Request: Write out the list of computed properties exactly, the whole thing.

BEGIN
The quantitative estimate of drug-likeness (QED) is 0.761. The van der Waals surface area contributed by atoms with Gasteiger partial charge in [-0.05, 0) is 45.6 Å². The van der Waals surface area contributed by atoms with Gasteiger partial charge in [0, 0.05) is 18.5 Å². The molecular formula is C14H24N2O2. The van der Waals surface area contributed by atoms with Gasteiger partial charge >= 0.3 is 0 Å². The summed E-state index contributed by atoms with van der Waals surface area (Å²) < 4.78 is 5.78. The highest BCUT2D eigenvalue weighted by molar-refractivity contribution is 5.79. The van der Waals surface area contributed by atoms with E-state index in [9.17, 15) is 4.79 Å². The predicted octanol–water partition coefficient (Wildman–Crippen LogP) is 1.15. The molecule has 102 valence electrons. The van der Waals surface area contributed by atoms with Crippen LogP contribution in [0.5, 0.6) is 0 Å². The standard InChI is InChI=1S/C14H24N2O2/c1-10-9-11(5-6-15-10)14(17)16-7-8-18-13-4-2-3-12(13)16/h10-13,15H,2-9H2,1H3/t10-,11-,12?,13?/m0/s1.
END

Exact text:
The quantitative estimate of drug-likeness (QED) is 0.761. The van der Waals surface area contributed by atoms with Gasteiger partial charge in [-0.05, 0) is 45.6 Å². The van der Waals surface area contributed by atoms with Gasteiger partial charge in [0, 0.05) is 18.5 Å². The molecular formula is C14H24N2O2. The van der Waals surface area contributed by atoms with Gasteiger partial charge >= 0.3 is 0 Å². The summed E-state index contributed by atoms with van der Waals surface area (Å²) < 4.78 is 5.78. The highest BCUT2D eigenvalue weighted by molar-refractivity contribution is 5.79. The van der Waals surface area contributed by atoms with E-state index in [9.17, 15) is 4.79 Å². The predicted octanol–water partition coefficient (Wildman–Crippen LogP) is 1.15. The molecule has 102 valence electrons. The van der Waals surface area contributed by atoms with Crippen LogP contribution in [0.5, 0.6) is 0 Å². The standard InChI is InChI=1S/C14H24N2O2/c1-10-9-11(5-6-15-10)14(17)16-7-8-18-13-4-2-3-12(13)16/h10-13,15H,2-9H2,1H3/t10-,11-,12?,13?/m0/s1.